While in Korea, I met with Yahoo and told them that I wanted to take this amazing model and bring it to the US. They asked me how much I would need to build it. I told them 100k. They laughed at me.
After 2 years in Korea, I decided to move to NYC. I wanted to build something real, without battling language barriers and homogeneous markets.
Dan Albritton, a guy I knew from Japan, was moving to NYC on the same day to attend NYU’s ITP. We decided to become roommates. Dan had an idea for a SMS based application platform. One day, Dan told me that he was applying to a program where instead of college kids getting a summer job, they can hack away on a business idea, and they will give you $6,000 for a piece of your company. It was called Y Combinator. I thought, “Sounds dumb. Good luck with that.”
A week later, he told me that his application had made it to the second round, and that he had to go present his idea to the partners with his co-founder. Being without a co-founder, he asked me to go and help him pitch the idea, and that if he got in, he would would find a real co-founder to do the program with. I thought, “Free trip to California. Why not?”
We flew out.
We knew we only had 5 minutes with Paul Graham and the 3 other partners. We told them about the SMS platform. It was obvious that we were bombing. “Why would anyone ever want anything like this? This idea is shit and no one will ever give you money for this in a million years.” is what Paul said. Dan looked disappointed. I was fairly indifferent because it wasn’t my idea.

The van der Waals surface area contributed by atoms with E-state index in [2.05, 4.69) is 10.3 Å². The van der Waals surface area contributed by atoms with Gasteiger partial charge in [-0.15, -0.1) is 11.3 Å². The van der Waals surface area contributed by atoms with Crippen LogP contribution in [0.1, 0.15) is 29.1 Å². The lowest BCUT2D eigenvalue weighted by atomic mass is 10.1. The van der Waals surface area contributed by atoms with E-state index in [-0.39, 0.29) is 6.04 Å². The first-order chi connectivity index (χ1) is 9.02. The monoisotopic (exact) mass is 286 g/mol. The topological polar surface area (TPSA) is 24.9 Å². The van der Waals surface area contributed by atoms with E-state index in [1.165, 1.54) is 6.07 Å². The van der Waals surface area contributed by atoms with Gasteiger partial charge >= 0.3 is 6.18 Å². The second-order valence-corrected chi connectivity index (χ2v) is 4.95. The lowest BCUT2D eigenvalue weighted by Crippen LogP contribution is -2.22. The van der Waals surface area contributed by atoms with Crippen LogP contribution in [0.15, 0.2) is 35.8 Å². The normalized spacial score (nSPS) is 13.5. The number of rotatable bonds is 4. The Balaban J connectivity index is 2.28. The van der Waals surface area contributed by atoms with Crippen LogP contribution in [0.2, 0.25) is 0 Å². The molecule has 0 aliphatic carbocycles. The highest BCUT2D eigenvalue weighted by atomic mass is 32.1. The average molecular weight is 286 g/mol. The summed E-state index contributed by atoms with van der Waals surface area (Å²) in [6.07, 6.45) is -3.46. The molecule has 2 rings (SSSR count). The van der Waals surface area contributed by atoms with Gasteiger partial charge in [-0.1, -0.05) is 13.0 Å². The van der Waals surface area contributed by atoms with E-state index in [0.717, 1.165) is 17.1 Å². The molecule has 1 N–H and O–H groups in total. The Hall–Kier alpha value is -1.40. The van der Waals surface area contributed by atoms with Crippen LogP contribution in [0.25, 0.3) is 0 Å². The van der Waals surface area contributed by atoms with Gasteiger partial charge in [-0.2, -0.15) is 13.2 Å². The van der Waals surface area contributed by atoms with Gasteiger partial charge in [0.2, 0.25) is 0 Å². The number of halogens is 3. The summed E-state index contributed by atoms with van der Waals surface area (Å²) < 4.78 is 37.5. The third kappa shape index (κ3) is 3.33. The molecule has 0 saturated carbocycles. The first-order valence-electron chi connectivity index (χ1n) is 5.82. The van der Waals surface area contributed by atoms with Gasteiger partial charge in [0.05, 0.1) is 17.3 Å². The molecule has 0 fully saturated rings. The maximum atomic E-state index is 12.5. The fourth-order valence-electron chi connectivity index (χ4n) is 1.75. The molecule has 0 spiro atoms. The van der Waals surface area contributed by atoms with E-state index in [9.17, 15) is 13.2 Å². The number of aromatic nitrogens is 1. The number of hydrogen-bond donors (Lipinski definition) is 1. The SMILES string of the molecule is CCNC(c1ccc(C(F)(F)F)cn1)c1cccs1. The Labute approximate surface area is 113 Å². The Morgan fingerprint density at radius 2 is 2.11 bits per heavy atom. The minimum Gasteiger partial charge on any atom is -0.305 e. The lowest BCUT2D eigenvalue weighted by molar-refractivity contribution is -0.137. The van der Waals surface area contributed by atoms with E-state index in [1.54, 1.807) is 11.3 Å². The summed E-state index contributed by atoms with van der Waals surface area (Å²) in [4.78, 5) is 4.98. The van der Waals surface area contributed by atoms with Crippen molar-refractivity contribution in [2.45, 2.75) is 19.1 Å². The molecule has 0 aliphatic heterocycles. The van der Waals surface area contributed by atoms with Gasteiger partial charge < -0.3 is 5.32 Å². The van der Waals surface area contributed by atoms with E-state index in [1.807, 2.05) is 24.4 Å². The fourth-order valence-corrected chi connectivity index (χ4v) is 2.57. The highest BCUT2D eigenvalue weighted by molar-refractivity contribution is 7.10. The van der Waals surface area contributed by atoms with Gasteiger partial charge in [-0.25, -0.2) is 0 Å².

“BUT. You are smart guys, do you have any other ideas?”
When at parties in NYC, the topic of what you do is almost always the first thing to come up upon meeting people. I used to jokingly tell people that I ran an auction based dating site. At first, people would be disgusted. But I would explain to them that dating sites are nothing but spam, allowing men to send 1000s of messages to women creating 1000s of heartless unread, unreplied to messages in an overall useless system.
With an auction mechanic, the woman decides when she wants to be contacted, giving her total control, and as men are limited in their behavior by bidding a virtual currency she knows that the man is really interested in her, and she has her choice from the top bidders.
The more I told the story, the more people loved the idea.
So when I told Paul the story, he said, “Perfect. Would you like to work on that?” I said “YES!” Dan didn’t look so enthusiastic.
This was the third Y Combinator, and would take place in Cambridge Mass. over the summer. We moved to Cambridge and started working lightly. After exploring Cambridge for 1 hour, I realized that Cambridge is boring. If I was going to spend a summer in a leisurely fashion, I would rather spend it in NYC. So I decided that we were going to go at this full force and work our hardest. My objective was to win Y Combinator.
We started working on iminlikewithyou.
We learned rails in 1 week. I thought it was funny that rails was made by 37 signals. Jason Fried was a friend of mine way back in the day in Chicago. I talked to him on the phone and told him about what we were building.
“WHAT? You took money from VCs? You’re one of the smartest guys I know, and you just did one of the stupidest things. You just signed your life away.”
He hung up on me.
I guess being a hypocrite also comes with being a dick.
Y Combinator was really great. Everyone in our class was super nice, super smart, and very helpful. I really look back at my time there fondly and I miss everyone in our group
Anyways, we built something pretty cool, that worked pretty well after 2 months. We gave a great presentation…
Please wait part 2. This is way too long for a single blog post.